Repeated stressing of metals above certain limits induces inter- and intra-crystalline dislocations and cleavages and eventually cracks which propagate to failure. Some authorities consider crack propagation to be a separate and discrete stage in the failure process. The internal damage is insidiously cumulative and irreversible. This phenomenon was recognized as early as 1829 and was termed fatigue as early as 1839(1). From the beginning of fatigue testing (Wohler, 1858-1870), results have been reported as S-N, S-log N, or log S-log N curves, where N is the number of repetitions of stress S. From a structural design point of view, the purpose of fatigue testing then was to find the endurance or fatigue limit (i.e., fEL) and so to establish the design or working stress (for many steels, fEL came to be regarded as 55 percent of fy, the yield stress, or 46 percent of fu, the ultimate strength).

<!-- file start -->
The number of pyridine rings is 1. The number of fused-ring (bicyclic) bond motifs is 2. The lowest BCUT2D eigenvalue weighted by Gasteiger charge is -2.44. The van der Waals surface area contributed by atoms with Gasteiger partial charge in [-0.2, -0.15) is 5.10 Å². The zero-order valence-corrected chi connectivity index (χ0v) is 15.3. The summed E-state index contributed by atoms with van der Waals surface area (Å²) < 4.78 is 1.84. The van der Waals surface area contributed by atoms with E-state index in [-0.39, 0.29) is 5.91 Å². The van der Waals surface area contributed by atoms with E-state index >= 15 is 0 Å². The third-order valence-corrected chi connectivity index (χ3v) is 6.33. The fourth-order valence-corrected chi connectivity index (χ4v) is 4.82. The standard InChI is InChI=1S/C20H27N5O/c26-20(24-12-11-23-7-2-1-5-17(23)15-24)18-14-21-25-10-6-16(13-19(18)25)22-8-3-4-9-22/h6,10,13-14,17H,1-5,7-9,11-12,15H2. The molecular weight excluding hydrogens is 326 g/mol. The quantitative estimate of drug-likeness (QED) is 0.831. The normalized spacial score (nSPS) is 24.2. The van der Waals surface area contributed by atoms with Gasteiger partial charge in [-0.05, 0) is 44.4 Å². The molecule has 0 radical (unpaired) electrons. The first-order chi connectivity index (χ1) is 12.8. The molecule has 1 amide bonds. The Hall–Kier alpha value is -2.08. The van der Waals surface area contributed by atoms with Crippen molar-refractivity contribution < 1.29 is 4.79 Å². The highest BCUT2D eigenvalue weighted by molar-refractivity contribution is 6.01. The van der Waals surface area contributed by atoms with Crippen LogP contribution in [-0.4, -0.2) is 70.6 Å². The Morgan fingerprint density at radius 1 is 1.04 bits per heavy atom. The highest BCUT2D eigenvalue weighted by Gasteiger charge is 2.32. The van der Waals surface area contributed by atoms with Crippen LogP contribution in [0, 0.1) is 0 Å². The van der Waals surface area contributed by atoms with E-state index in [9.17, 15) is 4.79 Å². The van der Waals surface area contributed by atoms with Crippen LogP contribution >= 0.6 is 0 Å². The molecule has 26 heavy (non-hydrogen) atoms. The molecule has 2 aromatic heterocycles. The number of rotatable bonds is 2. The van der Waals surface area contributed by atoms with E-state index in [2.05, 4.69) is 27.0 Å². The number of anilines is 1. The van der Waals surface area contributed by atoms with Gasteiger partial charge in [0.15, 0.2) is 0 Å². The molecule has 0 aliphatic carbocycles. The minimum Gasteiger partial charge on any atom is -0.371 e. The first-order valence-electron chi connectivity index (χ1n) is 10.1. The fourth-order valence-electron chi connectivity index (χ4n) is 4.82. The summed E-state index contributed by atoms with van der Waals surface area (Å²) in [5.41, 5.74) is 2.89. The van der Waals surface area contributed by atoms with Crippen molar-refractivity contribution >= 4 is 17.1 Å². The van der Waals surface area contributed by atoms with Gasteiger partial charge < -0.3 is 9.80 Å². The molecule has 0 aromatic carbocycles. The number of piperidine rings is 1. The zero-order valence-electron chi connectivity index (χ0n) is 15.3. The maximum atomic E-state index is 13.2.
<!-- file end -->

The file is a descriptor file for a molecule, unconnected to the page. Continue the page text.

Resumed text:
Digital Object Identifier
Havens, James H. and Deen, Robert C., "Bridges: Synthesis of Load Histories and Analysis of Fatigue" (1972). Kentucky Transportation Center Research Report. 905.